What type of antiarrhythmic is Disopyramide?
Class 1A (Class 1A includes Quinidine, Amiodarone, Procainamide, Disopyramide, "Queen Amy Proclaims Diso's pyramid."
Do class 1A antiarrhythmics increase or decrease the effective refractory period?
Increase ERP (effective refractory period)
Do class 1A antiarrhythmics increase or decrease the AP duration?
increase AP duration
Do class 1A antiarrhythmics increase or decrease the QT interval?
increase QT interval
When are 1A antiarrhythmics useful (2)?
atrial and ventriculare arrhythmias
What are 4 the toxicity of qinidine?
cinchonism-ha, tinnitus; thrombocytopenia; torades de pointes due to increased QT interaval
What is the toxicity of procainamide
reversible SLE-like syndrome (HIPP)
What do class 1B antiarrhythmics do to the AP duration?
Decrease AP duration
What type of antiarrhythmic is mexiletine?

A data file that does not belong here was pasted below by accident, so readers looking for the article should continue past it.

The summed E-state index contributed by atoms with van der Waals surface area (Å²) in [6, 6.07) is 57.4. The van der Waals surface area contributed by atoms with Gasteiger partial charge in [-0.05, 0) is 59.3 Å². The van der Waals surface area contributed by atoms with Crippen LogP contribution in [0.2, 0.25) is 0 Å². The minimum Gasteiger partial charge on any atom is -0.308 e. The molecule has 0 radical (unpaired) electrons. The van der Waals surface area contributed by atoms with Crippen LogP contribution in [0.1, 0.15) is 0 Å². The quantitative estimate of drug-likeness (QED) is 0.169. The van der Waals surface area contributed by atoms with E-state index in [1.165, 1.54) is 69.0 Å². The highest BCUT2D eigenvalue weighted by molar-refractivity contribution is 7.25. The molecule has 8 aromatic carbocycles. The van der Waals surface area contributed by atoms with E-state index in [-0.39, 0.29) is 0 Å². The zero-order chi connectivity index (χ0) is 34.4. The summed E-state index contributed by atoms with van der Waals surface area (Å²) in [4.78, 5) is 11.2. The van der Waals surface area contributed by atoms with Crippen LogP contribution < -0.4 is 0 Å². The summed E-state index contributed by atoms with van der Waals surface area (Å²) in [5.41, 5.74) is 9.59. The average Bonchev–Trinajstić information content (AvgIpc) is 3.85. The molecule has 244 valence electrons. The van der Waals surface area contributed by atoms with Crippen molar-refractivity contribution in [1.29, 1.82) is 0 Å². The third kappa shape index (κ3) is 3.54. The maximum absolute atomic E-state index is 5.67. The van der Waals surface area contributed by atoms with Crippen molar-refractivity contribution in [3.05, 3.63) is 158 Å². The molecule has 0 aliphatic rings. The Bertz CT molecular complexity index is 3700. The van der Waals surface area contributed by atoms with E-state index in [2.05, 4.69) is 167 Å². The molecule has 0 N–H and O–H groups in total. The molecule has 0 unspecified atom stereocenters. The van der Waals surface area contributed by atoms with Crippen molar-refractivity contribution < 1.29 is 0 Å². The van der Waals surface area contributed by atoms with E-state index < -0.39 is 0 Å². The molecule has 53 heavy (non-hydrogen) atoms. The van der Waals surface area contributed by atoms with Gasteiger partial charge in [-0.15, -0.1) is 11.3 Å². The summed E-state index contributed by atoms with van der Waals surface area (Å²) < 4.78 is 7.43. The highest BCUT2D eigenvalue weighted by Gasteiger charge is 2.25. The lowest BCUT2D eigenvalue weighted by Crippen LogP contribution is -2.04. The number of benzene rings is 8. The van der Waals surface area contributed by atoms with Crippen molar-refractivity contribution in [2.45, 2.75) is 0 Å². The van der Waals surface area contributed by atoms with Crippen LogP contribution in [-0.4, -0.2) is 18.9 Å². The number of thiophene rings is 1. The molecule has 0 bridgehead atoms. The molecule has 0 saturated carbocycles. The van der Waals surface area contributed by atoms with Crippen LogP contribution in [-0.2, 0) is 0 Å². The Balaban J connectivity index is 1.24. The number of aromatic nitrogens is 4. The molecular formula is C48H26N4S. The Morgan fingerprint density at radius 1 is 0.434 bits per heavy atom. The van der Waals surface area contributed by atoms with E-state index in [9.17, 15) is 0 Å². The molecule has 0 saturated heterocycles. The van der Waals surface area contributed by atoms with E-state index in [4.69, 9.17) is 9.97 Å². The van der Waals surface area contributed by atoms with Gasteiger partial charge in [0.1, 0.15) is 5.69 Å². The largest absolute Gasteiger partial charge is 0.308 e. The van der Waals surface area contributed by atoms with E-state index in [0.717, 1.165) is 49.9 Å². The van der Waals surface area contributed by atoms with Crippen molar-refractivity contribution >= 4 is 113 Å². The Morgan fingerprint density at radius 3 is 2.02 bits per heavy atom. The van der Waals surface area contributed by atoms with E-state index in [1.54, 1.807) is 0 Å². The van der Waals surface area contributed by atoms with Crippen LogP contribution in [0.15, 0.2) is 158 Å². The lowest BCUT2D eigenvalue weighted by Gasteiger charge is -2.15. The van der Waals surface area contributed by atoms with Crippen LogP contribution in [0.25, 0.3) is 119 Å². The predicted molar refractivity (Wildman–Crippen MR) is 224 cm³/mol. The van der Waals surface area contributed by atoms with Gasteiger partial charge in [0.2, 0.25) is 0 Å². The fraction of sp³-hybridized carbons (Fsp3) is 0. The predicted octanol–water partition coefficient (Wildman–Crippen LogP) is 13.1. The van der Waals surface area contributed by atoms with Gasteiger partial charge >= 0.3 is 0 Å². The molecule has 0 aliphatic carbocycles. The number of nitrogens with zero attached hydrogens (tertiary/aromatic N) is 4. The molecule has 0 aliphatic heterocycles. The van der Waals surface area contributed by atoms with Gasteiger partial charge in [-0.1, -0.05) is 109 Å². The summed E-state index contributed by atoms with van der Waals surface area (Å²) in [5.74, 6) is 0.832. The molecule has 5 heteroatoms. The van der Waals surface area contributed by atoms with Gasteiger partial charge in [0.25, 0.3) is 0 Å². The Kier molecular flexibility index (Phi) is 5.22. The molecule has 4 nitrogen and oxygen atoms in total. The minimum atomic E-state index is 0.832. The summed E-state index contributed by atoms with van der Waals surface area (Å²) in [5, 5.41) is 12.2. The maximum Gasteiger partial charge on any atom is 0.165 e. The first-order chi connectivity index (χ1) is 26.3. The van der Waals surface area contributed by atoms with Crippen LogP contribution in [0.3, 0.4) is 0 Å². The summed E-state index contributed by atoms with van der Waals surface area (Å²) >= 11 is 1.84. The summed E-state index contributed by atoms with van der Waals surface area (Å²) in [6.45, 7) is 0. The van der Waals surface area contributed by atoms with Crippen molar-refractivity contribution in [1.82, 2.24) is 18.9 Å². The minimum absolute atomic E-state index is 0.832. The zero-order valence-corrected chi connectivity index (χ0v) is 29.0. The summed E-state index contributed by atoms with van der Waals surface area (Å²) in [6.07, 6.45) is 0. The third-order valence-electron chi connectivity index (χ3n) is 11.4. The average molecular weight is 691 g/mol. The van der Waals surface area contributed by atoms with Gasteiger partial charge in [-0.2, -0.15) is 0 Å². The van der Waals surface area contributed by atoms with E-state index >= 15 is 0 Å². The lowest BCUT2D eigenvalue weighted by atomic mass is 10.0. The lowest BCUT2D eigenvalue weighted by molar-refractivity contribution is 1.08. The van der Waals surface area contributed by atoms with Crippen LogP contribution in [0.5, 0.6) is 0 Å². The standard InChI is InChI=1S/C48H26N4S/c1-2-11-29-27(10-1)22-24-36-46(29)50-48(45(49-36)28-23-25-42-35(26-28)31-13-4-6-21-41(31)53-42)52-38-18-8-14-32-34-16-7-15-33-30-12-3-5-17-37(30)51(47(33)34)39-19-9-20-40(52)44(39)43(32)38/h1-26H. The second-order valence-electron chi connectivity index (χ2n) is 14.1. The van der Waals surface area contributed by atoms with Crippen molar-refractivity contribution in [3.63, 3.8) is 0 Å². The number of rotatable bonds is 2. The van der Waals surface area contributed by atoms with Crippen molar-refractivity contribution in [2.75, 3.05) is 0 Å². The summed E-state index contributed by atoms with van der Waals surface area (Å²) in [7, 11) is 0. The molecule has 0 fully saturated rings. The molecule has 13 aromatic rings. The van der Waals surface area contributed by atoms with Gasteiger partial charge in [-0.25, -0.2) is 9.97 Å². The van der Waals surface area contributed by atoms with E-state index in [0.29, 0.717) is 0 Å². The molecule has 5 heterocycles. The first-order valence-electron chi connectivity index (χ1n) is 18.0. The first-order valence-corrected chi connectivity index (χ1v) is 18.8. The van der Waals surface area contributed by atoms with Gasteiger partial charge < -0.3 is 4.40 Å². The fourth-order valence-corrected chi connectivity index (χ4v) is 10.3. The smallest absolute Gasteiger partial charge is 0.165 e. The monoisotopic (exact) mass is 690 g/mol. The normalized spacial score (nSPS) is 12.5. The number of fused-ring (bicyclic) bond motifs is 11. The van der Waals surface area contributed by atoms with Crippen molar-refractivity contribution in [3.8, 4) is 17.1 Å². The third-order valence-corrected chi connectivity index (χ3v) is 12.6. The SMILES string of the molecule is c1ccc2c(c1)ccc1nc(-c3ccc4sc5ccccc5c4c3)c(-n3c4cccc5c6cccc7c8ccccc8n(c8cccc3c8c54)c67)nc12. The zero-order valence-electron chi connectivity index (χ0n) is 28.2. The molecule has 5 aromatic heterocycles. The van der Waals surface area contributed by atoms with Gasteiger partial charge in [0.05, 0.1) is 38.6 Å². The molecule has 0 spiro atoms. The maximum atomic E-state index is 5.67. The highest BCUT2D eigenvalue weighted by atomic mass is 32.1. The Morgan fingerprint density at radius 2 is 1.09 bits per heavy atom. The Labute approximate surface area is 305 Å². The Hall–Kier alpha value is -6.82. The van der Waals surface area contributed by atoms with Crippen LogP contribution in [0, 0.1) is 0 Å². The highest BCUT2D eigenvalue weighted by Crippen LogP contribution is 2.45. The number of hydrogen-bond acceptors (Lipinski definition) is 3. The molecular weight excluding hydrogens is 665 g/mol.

Class 1B (includes Lidocaine, mexiletine, tocainide)
What type of antiarrhythmic is Lidocaine?
Class 1B (includes Lidocaine, mexiletine, tocainide)
What type of antiarrthmic is tocacaide?
Class 1B (includes Lidocaine, mexiletine, tocainide)
Where do IB antiarrhythmics act (3)
affect ischemic or depolarized purkinje and vetnriculare tissue
What are 2 cases when IB antiarrhythmics are useful?
actute ventriculare arrhythmias (esp. post MI) and in digitalis induces arrthmias -> give lidocaine)
What are 3 toxicities of class IB antiarrhythmics?
local anethetic, CNS stimulation/depression, cardiovascular depression
What type of antiarrhythmic is Encainide?
Class IC (includes flecainide, encainide, propafenone)
What type of antiarrhythmic is Flecainide?
Class IC (includes flecainide, encainide, propafenone)
What type of antiarrhythmic is Propafenone?
Class IC (includes flecainide, encainide, propafenone)
What are two cases IC antiarrhythmics are useful?
V-tachs that progress to VF & intractable SVT
What effect do class 1C antiarrhythmics have on the AP duration?
No effect!
What is the last resort for treatmetn of refractory tachyarrhythmias?